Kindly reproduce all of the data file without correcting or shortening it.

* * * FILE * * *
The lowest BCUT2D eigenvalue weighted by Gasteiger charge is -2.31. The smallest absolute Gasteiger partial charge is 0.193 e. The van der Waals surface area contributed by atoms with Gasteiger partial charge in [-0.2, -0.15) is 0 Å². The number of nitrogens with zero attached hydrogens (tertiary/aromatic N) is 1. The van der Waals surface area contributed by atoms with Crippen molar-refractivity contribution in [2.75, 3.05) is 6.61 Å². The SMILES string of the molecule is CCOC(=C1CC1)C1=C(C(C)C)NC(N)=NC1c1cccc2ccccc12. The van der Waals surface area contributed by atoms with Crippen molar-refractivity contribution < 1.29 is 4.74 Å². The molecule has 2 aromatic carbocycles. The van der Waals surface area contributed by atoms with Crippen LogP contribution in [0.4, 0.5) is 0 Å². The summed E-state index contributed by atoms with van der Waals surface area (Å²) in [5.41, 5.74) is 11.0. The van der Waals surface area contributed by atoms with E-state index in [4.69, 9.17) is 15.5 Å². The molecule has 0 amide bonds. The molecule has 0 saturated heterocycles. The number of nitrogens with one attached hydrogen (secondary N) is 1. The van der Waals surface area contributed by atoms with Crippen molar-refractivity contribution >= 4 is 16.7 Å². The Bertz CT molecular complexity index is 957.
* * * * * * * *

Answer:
The lowest BCUT2D eigenvalue weighted by Gasteiger charge is -2.31. The smallest absolute Gasteiger partial charge is 0.193 e. The van der Waals surface area contributed by atoms with Gasteiger partial charge in [-0.2, -0.15) is 0 Å². The number of nitrogens with zero attached hydrogens (tertiary/aromatic N) is 1. The van der Waals surface area contributed by atoms with Crippen molar-refractivity contribution in [2.75, 3.05) is 6.61 Å². The SMILES string of the molecule is CCOC(=C1CC1)C1=C(C(C)C)NC(N)=NC1c1cccc2ccccc12. The van der Waals surface area contributed by atoms with Crippen molar-refractivity contribution < 1.29 is 4.74 Å². The molecule has 2 aromatic carbocycles. The van der Waals surface area contributed by atoms with Crippen LogP contribution in [0.4, 0.5) is 0 Å². The summed E-state index contributed by atoms with van der Waals surface area (Å²) in [5.41, 5.74) is 11.0. The van der Waals surface area contributed by atoms with E-state index in [4.69, 9.17) is 15.5 Å². The molecule has 0 amide bonds. The molecule has 0 saturated heterocycles. The number of nitrogens with one attached hydrogen (secondary N) is 1. The van der Waals surface area contributed by atoms with Crippen molar-refractivity contribution >= 4 is 16.7 Å². The Bertz CT molecular complexity index is 957.